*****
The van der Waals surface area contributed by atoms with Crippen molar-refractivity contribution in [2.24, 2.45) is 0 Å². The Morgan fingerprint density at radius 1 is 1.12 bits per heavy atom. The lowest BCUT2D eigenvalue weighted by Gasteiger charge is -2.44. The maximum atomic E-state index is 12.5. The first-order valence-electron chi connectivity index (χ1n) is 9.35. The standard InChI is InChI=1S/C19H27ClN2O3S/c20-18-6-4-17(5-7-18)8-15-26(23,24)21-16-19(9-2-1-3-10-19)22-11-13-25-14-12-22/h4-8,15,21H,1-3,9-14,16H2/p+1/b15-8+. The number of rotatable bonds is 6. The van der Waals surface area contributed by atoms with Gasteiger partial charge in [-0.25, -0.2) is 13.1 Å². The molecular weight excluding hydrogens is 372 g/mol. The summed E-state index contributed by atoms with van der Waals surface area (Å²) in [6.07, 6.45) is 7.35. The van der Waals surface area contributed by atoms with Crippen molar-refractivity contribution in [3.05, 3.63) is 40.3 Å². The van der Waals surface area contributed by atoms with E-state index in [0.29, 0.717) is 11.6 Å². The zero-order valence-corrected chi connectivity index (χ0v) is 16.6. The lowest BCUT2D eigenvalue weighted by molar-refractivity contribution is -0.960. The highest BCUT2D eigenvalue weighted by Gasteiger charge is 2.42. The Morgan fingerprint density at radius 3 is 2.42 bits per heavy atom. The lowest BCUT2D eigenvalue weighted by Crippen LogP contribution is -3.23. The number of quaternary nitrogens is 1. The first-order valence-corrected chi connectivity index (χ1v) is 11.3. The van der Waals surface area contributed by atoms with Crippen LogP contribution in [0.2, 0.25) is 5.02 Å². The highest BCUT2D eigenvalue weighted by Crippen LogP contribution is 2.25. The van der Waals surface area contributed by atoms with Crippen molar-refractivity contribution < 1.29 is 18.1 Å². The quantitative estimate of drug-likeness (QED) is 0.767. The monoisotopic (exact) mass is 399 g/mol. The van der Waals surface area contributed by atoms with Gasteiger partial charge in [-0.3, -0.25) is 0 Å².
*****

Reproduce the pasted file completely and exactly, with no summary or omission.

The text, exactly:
The van der Waals surface area contributed by atoms with Crippen molar-refractivity contribution in [2.24, 2.45) is 0 Å². The Morgan fingerprint density at radius 1 is 1.12 bits per heavy atom. The lowest BCUT2D eigenvalue weighted by Gasteiger charge is -2.44. The maximum atomic E-state index is 12.5. The first-order valence-electron chi connectivity index (χ1n) is 9.35. The standard InChI is InChI=1S/C19H27ClN2O3S/c20-18-6-4-17(5-7-18)8-15-26(23,24)21-16-19(9-2-1-3-10-19)22-11-13-25-14-12-22/h4-8,15,21H,1-3,9-14,16H2/p+1/b15-8+. The number of rotatable bonds is 6. The van der Waals surface area contributed by atoms with Gasteiger partial charge in [-0.25, -0.2) is 13.1 Å². The molecular weight excluding hydrogens is 372 g/mol. The summed E-state index contributed by atoms with van der Waals surface area (Å²) in [6.07, 6.45) is 7.35. The van der Waals surface area contributed by atoms with Crippen molar-refractivity contribution in [3.05, 3.63) is 40.3 Å². The van der Waals surface area contributed by atoms with E-state index in [0.29, 0.717) is 11.6 Å². The zero-order valence-corrected chi connectivity index (χ0v) is 16.6. The lowest BCUT2D eigenvalue weighted by molar-refractivity contribution is -0.960. The highest BCUT2D eigenvalue weighted by Gasteiger charge is 2.42. The Morgan fingerprint density at radius 3 is 2.42 bits per heavy atom. The lowest BCUT2D eigenvalue weighted by Crippen LogP contribution is -3.23. The number of quaternary nitrogens is 1. The first-order valence-corrected chi connectivity index (χ1v) is 11.3. The van der Waals surface area contributed by atoms with Crippen LogP contribution in [0.2, 0.25) is 5.02 Å². The highest BCUT2D eigenvalue weighted by Crippen LogP contribution is 2.25. The van der Waals surface area contributed by atoms with Crippen molar-refractivity contribution < 1.29 is 18.1 Å². The quantitative estimate of drug-likeness (QED) is 0.767. The monoisotopic (exact) mass is 399 g/mol. The van der Waals surface area contributed by atoms with Gasteiger partial charge in [-0.3, -0.25) is 0 Å².